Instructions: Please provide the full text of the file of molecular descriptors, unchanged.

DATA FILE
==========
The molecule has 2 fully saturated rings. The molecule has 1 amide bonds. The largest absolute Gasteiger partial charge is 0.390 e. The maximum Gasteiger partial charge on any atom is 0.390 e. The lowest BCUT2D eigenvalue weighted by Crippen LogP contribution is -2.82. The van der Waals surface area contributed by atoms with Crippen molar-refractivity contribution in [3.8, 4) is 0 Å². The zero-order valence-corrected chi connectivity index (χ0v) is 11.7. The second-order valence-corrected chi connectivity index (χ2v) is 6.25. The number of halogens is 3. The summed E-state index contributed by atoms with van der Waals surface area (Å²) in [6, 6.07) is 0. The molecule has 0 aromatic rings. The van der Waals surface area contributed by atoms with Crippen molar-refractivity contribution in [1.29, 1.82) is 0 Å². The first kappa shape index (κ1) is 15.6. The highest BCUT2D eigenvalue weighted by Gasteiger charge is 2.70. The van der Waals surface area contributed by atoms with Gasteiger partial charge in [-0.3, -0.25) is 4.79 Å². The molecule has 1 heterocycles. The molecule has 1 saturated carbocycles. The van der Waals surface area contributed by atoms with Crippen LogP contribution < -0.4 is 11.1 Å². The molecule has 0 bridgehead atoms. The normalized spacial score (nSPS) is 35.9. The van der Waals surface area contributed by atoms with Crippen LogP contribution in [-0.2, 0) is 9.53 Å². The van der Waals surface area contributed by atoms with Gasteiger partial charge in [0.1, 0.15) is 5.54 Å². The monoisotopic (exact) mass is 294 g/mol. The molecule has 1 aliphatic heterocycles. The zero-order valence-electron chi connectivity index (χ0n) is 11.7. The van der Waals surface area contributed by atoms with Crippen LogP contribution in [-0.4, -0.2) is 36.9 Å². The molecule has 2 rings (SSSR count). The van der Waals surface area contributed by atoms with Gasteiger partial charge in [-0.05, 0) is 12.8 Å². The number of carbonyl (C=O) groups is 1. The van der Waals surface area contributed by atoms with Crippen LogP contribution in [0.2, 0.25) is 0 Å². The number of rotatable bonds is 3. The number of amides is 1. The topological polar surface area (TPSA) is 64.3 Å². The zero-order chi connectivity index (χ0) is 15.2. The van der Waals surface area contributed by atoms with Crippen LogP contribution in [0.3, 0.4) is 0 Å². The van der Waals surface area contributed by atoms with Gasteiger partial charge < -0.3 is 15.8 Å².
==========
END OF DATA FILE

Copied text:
The molecule has 2 fully saturated rings. The molecule has 1 amide bonds. The largest absolute Gasteiger partial charge is 0.390 e. The maximum Gasteiger partial charge on any atom is 0.390 e. The lowest BCUT2D eigenvalue weighted by Crippen LogP contribution is -2.82. The van der Waals surface area contributed by atoms with Crippen molar-refractivity contribution in [3.8, 4) is 0 Å². The zero-order valence-corrected chi connectivity index (χ0v) is 11.7. The second-order valence-corrected chi connectivity index (χ2v) is 6.25. The number of halogens is 3. The summed E-state index contributed by atoms with van der Waals surface area (Å²) in [6, 6.07) is 0. The molecule has 0 aromatic rings. The van der Waals surface area contributed by atoms with Crippen molar-refractivity contribution in [1.29, 1.82) is 0 Å². The first kappa shape index (κ1) is 15.6. The highest BCUT2D eigenvalue weighted by Gasteiger charge is 2.70. The van der Waals surface area contributed by atoms with Gasteiger partial charge in [-0.3, -0.25) is 4.79 Å². The molecule has 1 heterocycles. The molecule has 1 saturated carbocycles. The van der Waals surface area contributed by atoms with Crippen LogP contribution < -0.4 is 11.1 Å². The molecule has 0 bridgehead atoms. The normalized spacial score (nSPS) is 35.9. The van der Waals surface area contributed by atoms with Crippen LogP contribution in [-0.2, 0) is 9.53 Å². The van der Waals surface area contributed by atoms with Gasteiger partial charge in [0.1, 0.15) is 5.54 Å². The monoisotopic (exact) mass is 294 g/mol. The molecule has 1 aliphatic heterocycles. The zero-order valence-electron chi connectivity index (χ0n) is 11.7. The van der Waals surface area contributed by atoms with Crippen LogP contribution in [-0.4, -0.2) is 36.9 Å². The molecule has 2 rings (SSSR count). The van der Waals surface area contributed by atoms with Gasteiger partial charge in [-0.05, 0) is 12.8 Å². The number of carbonyl (C=O) groups is 1. The van der Waals surface area contributed by atoms with Crippen LogP contribution in [0.2, 0.25) is 0 Å². The number of rotatable bonds is 3. The number of amides is 1. The topological polar surface area (TPSA) is 64.3 Å². The zero-order chi connectivity index (χ0) is 15.2. The van der Waals surface area contributed by atoms with Crippen LogP contribution in [0.3, 0.4) is 0 Å². The van der Waals surface area contributed by atoms with Gasteiger partial charge < -0.3 is 15.8 Å².